CHAFER BEETLE DAMAGE
Female chafers lay 20-40 eggs over their lifespan. They are laid singly, 5–10 centimetres (2.0–3.9 in) deep in moist soil, and take 2 weeks to hatch. The grubs hatch by late July. In frost zones, the grubs feed until November, then move deeper into the soil. In frost-free areas, the larva will feed all winter. Vigorous feeding occurs from March through May. In early June, the grubs again move deeper, from 5–25 centimetres (2.0–9.8 in), to form earthen cells and pupate. The pre-pupal and pupal stages last 2–4 days and 2 weeks, respectively. By June, the new beetles begin emerging. (Wikipedia)
If you live in Metro Vancouver you have seen this, probably in your own neighbourhood, and possibly in your own lawn. This is European Chafer Beetle damage, caused not only from the beetle grubs, but even more from the predators that feed on the grubs.
The C-shaped really disgusting-looking grubs (how could anything called a “grub” be anything other than disgusting-looking?) started the damage by feeding on the roots of mostly turf. Some sources say they’ll feed on other vegetation roots if there’s a shortage of turf, but that doesn’t seem to be an issue yet, since we have lots of lawn. So you will seldom see this kind of damage in a lawn that is thick and green–it’ll have nice long roots preventing the animals and birds from pulling up the turf. You can see in the pictures that the undamaged areas still look pretty patchy. Of course, it is winter…
Then once the predators know the grubs are big enough to provide a tasty morsel, they start to dine–seems to be Fall through Spring. And since the grubs have already eaten away at the roots, the turf is now more like a carpet laid on the soil, so the crows, racoons and skunks don’t have to work very hard to get the turf out of their way.
Crows doing the damage.
More crows, more damage.
Trying to keep the “carpet” pinned down will have limited success, since the critters can easily pick away in the spaces. Enlarge the above picture and you can see patchy areas that may have been damaged before the netting went down, or since.
Racoon damage–just a little.
Same site, different angle.
This was what I found one morning in early December. I’ve had crummy turf, but no CB damage for the 7 years I’ve been here, but since I wasn’t going out of my way to make my lawn really healthy (I keep vacillating on replacing it with…something), an infestation was inevitable–I was disappointed but certainly not surprised. Why racoon damage instead of crow damage? Who knows–I guess because there are racoon families in some of our neighbourhood Douglas-firs.
THIS did surprise me though.
Lots and LOTS of racoon damage.
Between waking up (in the dark) last Monday morning (I like to look out the front window while I’m brushing my teeth–sometimes I’ll see skunks or racoons ambling by) and leaving the house (in the dark) 45 minutes later, the racoons had had breakfast.
I guess I should be grateful to the racoons, not only have they probably decimated my chafer beetle population, they’ve also made me stop procrastinating making a new design for my front yard. I’m checking out Houzz “lawn alternatives” page.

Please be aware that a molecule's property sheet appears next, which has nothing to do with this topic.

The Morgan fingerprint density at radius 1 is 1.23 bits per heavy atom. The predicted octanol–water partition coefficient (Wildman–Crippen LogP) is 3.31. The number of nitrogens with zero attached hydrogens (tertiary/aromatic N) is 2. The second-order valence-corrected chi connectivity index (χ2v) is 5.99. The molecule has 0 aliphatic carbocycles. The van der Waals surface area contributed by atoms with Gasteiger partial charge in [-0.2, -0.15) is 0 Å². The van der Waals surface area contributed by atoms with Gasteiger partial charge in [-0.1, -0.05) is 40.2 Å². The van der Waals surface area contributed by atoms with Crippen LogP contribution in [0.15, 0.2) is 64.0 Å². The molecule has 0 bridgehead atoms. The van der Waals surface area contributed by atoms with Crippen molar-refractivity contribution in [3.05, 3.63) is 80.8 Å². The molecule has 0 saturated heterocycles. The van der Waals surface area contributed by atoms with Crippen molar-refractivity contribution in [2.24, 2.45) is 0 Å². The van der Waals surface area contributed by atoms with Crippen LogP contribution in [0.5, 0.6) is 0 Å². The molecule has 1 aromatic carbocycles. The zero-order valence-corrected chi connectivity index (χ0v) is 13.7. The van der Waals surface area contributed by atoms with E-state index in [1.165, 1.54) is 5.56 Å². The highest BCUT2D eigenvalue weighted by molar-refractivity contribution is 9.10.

I’d like to see your lawn protected from this damage in the first place. We’ve got the invasive beetle here in Metro Vancouver, so either you prevent a devastating infestation, or you clean up the mess. Hoping it won’t happen is ineffective management!
The following is taken straight from the City of Richmond “Chafer Beetle” site, a nice concise lawn management guide:
Minimize lawn damage caused by chafer grubs by keeping your turf healthy and thick with proper lawn care practices:
* Increase mowing height to 8-10 cm (3-4 in). Longer grass blades mean a longer root system that is more resilient to the larvae feeding. (Ed. It may also help prevent the female from laying here eggs in your lawn, since apparently she prefers shorter grass blades.)
* Fertilize regularly by top dressing twice a year with compost or by using organic, slow-release fertilizers. Leaving grass clippings on the lawn, rather than bagging and disposing of them (grasscyling), also naturally fertilizes your lawn with nutrients after each mow.
* Water your lawn deeply: 2 to 3 cm (½ to 1 inch) once a week to promote a lush lawn with deep roots that better resist insect damage and drought. Follow the water use restrictions in effect from June 1 to September 30.
* Overseed your lawn annually with a grass seed mix will contribute to maintain a dense, healthy, and weed-free lawn. (Ed. This can be done with the “top dressing” of compost.)
* Lime your lawn in fall and spring to counteract the soil’s natural acidity. Acidic soil prevents grass from taking up key nutrients necessary for its optimal growth and health.
If you’ve experienced the damage already, you can, like me, plan a new design that doesn’t include grass turf–or very little of it. If it’s Jan 6 and your turf looks like mine, there’s not much you can do until the weather warms up a bit. For now, you can clean up the mess and cover the bare soil with mulch, and in Feb or early March, if you’re hoping to keep lawn in this area, you can heavily grass-seed the area.
Besides the above maintenance regime, there’s a biological control, Heterorhabditis bacteriophora, or nematodes. These are a microscopic round worm that actually feeds on the the CB eggs before they turn into larvae. So it has only a short window of applicability–the latter half of July, after the eggs have been laid, and before they hatch into grubs. You can get nematodes at any nursery, and they’ll give you instruction on how to use them. They’re not cheap, and depending on your lawn maintenance you may need to repeat every year, so it may be another reason to consider removing your lawn.